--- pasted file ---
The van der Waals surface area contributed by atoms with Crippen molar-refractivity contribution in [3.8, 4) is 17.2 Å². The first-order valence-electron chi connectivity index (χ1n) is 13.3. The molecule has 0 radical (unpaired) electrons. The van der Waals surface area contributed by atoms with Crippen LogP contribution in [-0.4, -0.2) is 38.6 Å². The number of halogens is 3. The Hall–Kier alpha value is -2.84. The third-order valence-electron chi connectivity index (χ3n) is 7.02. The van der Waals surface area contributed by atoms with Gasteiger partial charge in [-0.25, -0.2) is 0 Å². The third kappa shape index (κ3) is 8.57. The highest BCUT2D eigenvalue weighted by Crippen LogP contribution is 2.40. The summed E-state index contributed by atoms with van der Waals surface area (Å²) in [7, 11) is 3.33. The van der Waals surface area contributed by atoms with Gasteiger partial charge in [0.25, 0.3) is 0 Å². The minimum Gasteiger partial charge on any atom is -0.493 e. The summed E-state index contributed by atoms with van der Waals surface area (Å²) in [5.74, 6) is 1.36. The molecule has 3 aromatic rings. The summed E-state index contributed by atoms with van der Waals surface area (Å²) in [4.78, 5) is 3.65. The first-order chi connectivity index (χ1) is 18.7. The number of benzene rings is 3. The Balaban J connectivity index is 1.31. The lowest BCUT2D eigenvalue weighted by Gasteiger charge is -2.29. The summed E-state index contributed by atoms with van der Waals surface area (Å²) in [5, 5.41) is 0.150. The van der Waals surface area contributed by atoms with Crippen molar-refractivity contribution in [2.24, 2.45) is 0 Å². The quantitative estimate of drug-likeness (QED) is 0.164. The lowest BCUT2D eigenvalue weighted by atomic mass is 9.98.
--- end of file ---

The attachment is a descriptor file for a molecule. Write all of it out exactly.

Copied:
The van der Waals surface area contributed by atoms with Crippen molar-refractivity contribution in [3.8, 4) is 17.2 Å². The first-order valence-electron chi connectivity index (χ1n) is 13.3. The molecule has 0 radical (unpaired) electrons. The van der Waals surface area contributed by atoms with Crippen LogP contribution in [-0.4, -0.2) is 38.6 Å². The number of halogens is 3. The Hall–Kier alpha value is -2.84. The third-order valence-electron chi connectivity index (χ3n) is 7.02. The van der Waals surface area contributed by atoms with Gasteiger partial charge in [-0.25, -0.2) is 0 Å². The third kappa shape index (κ3) is 8.57. The highest BCUT2D eigenvalue weighted by Crippen LogP contribution is 2.40. The summed E-state index contributed by atoms with van der Waals surface area (Å²) in [7, 11) is 3.33. The van der Waals surface area contributed by atoms with Gasteiger partial charge in [0.25, 0.3) is 0 Å². The minimum Gasteiger partial charge on any atom is -0.493 e. The summed E-state index contributed by atoms with van der Waals surface area (Å²) in [5.74, 6) is 1.36. The molecule has 3 aromatic rings. The summed E-state index contributed by atoms with van der Waals surface area (Å²) in [4.78, 5) is 3.65. The first-order chi connectivity index (χ1) is 18.7. The number of benzene rings is 3. The Balaban J connectivity index is 1.31. The lowest BCUT2D eigenvalue weighted by Gasteiger charge is -2.29. The summed E-state index contributed by atoms with van der Waals surface area (Å²) in [5, 5.41) is 0.150. The van der Waals surface area contributed by atoms with Crippen molar-refractivity contribution in [2.24, 2.45) is 0 Å². The quantitative estimate of drug-likeness (QED) is 0.164. The lowest BCUT2D eigenvalue weighted by atomic mass is 9.98.